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Researcher of the Month

December 2013

Christina Roman 

Biochemistry major, Class of 2014
CSTEP & LSAMP Programs; 
MARC Fellow; URECA summer research participant 2012

Research Mentors: 
Dr. Ed Luk, Biochemistry & Cell Biology; Dr. Cynthia Wolberger, John Hopkins Medicine


Two weeks before Thanksgiving, a strong contingent of Stony Brook undergraduate researchers journeyed to Nashville, Tennessee to attend the Annual Biomedical Research Conference for Minority Students (ABRCMS). Among the presenters wasChristina Roman,a senior majoring inBiochemistry who was back for a second time—loves the event, and has a gift for communicating her very evident passion for science and research:  “No one else knows the answer. You have the chance to create new information. You’re working hands-on. . . And you’re literally making science. It’s an incredibly empowering experience!”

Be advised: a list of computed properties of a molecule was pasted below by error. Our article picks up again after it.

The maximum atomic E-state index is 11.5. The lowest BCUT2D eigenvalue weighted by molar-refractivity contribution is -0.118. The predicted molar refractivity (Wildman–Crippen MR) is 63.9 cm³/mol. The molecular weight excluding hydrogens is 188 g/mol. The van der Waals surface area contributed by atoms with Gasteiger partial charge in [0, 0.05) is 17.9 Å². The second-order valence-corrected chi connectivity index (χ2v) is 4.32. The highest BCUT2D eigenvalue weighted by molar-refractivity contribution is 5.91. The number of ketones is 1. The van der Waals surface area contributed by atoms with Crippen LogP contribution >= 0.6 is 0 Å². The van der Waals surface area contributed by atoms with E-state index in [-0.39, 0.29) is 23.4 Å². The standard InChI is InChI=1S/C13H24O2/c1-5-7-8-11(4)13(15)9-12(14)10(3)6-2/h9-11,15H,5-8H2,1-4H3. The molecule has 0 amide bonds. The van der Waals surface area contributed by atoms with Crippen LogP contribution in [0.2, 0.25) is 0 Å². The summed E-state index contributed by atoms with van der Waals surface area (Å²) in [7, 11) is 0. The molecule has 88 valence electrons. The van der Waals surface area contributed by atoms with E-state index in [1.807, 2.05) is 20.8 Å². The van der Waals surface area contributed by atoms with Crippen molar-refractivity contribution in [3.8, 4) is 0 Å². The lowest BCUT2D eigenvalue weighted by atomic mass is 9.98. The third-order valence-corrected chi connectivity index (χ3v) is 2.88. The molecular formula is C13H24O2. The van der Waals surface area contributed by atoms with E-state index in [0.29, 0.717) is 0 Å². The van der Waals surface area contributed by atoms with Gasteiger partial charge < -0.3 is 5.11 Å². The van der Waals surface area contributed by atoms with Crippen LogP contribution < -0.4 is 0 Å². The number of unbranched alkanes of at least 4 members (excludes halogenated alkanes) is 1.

Christina has been working since February 2012 in the laboratory of Dr. Ed Luk in Biochemistry & Cell Biology, investigating how chemical modifications help to disassemble nucleosomes, the packaging units of DNA, during gene activation. She considers herself most fortunate to have joined the Luk lab, which has deepened her motivation to be a scientist, built up the skills she will need for graduate school and beyond, and kept her curiosity alive: “I really enjoy the problem solving. I find that part fun. It’s like a puzzle. … I tend not to be discouraged by failure.”  Her research was funded in summer 2012 by URECA; and has been supported since then through the Minority Access to Research Careers (MARC) program, directed by Dr. Dan Moloney. In fall 2012, Christina presented her ongoing work at the ABRCMS 2012 meeting in San Jose, California; and last April, presented a poster here on campus at our URECA poster symposium on “The role of H3K56ac on the eviction of the H2A.Z nucleosome at gene promoters.”